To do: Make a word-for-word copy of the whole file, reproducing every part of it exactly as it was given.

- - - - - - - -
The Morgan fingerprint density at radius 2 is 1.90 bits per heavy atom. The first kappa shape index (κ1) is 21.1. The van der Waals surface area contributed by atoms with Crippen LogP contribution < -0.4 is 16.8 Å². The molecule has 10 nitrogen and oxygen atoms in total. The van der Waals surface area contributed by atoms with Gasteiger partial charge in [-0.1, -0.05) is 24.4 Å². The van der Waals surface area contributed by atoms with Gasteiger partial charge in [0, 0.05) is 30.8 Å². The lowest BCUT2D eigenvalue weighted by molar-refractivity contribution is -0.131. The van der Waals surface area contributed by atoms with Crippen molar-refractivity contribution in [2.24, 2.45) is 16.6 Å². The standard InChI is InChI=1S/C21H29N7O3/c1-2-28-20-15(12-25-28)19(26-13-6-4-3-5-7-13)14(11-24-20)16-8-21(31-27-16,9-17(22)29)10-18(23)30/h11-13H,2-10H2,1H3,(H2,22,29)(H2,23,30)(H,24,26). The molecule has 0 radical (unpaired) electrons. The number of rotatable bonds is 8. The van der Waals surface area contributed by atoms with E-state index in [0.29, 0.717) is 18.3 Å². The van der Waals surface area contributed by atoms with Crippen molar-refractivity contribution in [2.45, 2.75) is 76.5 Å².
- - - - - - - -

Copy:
The Morgan fingerprint density at radius 2 is 1.90 bits per heavy atom. The first kappa shape index (κ1) is 21.1. The van der Waals surface area contributed by atoms with Crippen LogP contribution < -0.4 is 16.8 Å². The molecule has 10 nitrogen and oxygen atoms in total. The van der Waals surface area contributed by atoms with Gasteiger partial charge in [-0.1, -0.05) is 24.4 Å². The van der Waals surface area contributed by atoms with Gasteiger partial charge in [0, 0.05) is 30.8 Å². The lowest BCUT2D eigenvalue weighted by molar-refractivity contribution is -0.131. The van der Waals surface area contributed by atoms with Crippen molar-refractivity contribution in [2.24, 2.45) is 16.6 Å². The standard InChI is InChI=1S/C21H29N7O3/c1-2-28-20-15(12-25-28)19(26-13-6-4-3-5-7-13)14(11-24-20)16-8-21(31-27-16,9-17(22)29)10-18(23)30/h11-13H,2-10H2,1H3,(H2,22,29)(H2,23,30)(H,24,26). The molecule has 0 radical (unpaired) electrons. The number of rotatable bonds is 8. The van der Waals surface area contributed by atoms with E-state index in [0.29, 0.717) is 18.3 Å². The van der Waals surface area contributed by atoms with Crippen molar-refractivity contribution in [2.45, 2.75) is 76.5 Å².